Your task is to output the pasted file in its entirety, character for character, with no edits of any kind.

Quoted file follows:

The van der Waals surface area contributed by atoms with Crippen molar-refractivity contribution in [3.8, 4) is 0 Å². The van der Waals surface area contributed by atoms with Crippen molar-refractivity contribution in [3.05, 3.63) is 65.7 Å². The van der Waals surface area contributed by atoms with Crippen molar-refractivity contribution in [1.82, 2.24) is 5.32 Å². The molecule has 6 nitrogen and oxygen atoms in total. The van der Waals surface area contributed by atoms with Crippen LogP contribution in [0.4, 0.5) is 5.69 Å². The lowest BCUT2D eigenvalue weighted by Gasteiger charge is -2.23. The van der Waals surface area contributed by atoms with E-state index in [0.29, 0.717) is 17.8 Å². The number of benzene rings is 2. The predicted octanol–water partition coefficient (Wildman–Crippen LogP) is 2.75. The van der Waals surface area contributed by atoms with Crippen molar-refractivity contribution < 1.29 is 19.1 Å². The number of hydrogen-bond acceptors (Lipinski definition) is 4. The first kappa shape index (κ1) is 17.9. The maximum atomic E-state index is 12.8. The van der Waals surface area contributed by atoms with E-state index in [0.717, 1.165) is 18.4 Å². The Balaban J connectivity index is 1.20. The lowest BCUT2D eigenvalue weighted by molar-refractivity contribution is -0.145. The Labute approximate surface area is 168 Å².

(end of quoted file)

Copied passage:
The van der Waals surface area contributed by atoms with Crippen molar-refractivity contribution in [3.8, 4) is 0 Å². The van der Waals surface area contributed by atoms with Crippen molar-refractivity contribution in [3.05, 3.63) is 65.7 Å². The van der Waals surface area contributed by atoms with Crippen molar-refractivity contribution in [1.82, 2.24) is 5.32 Å². The molecule has 6 nitrogen and oxygen atoms in total. The van der Waals surface area contributed by atoms with Crippen LogP contribution in [0.4, 0.5) is 5.69 Å². The lowest BCUT2D eigenvalue weighted by Gasteiger charge is -2.23. The van der Waals surface area contributed by atoms with E-state index in [0.29, 0.717) is 17.8 Å². The number of benzene rings is 2. The predicted octanol–water partition coefficient (Wildman–Crippen LogP) is 2.75. The van der Waals surface area contributed by atoms with Crippen molar-refractivity contribution < 1.29 is 19.1 Å². The number of hydrogen-bond acceptors (Lipinski definition) is 4. The first kappa shape index (κ1) is 17.9. The maximum atomic E-state index is 12.8. The van der Waals surface area contributed by atoms with E-state index in [0.717, 1.165) is 18.4 Å². The Balaban J connectivity index is 1.20. The lowest BCUT2D eigenvalue weighted by molar-refractivity contribution is -0.145. The Labute approximate surface area is 168 Å².